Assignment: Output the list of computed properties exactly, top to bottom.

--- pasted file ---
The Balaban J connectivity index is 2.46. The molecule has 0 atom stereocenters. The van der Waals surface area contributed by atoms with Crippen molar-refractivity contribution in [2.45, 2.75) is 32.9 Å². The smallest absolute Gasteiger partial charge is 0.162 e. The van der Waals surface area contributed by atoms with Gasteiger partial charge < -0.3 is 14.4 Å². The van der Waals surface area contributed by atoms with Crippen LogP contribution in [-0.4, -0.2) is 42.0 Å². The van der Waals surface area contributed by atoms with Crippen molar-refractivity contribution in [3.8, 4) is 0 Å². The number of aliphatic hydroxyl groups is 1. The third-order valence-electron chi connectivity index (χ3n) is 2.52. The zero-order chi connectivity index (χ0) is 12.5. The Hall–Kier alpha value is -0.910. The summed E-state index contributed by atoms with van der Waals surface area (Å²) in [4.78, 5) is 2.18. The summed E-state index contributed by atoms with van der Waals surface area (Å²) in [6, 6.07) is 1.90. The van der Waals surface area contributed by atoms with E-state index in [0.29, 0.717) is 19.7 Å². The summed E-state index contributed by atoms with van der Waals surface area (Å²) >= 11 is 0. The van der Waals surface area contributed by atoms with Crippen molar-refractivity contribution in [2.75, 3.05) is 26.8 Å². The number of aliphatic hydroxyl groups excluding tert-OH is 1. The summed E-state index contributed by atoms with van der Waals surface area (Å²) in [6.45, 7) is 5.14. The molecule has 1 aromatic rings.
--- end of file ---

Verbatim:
The Balaban J connectivity index is 2.46. The molecule has 0 atom stereocenters. The van der Waals surface area contributed by atoms with Crippen molar-refractivity contribution in [2.45, 2.75) is 32.9 Å². The smallest absolute Gasteiger partial charge is 0.162 e. The van der Waals surface area contributed by atoms with Gasteiger partial charge < -0.3 is 14.4 Å². The van der Waals surface area contributed by atoms with Crippen LogP contribution in [-0.4, -0.2) is 42.0 Å². The van der Waals surface area contributed by atoms with Crippen molar-refractivity contribution in [3.8, 4) is 0 Å². The number of aliphatic hydroxyl groups is 1. The third-order valence-electron chi connectivity index (χ3n) is 2.52. The zero-order chi connectivity index (χ0) is 12.5. The Hall–Kier alpha value is -0.910. The summed E-state index contributed by atoms with van der Waals surface area (Å²) in [4.78, 5) is 2.18. The summed E-state index contributed by atoms with van der Waals surface area (Å²) in [6, 6.07) is 1.90. The van der Waals surface area contributed by atoms with E-state index in [0.29, 0.717) is 19.7 Å². The summed E-state index contributed by atoms with van der Waals surface area (Å²) >= 11 is 0. The van der Waals surface area contributed by atoms with Crippen molar-refractivity contribution in [2.75, 3.05) is 26.8 Å². The number of aliphatic hydroxyl groups excluding tert-OH is 1. The summed E-state index contributed by atoms with van der Waals surface area (Å²) in [6.45, 7) is 5.14. The molecule has 1 aromatic rings.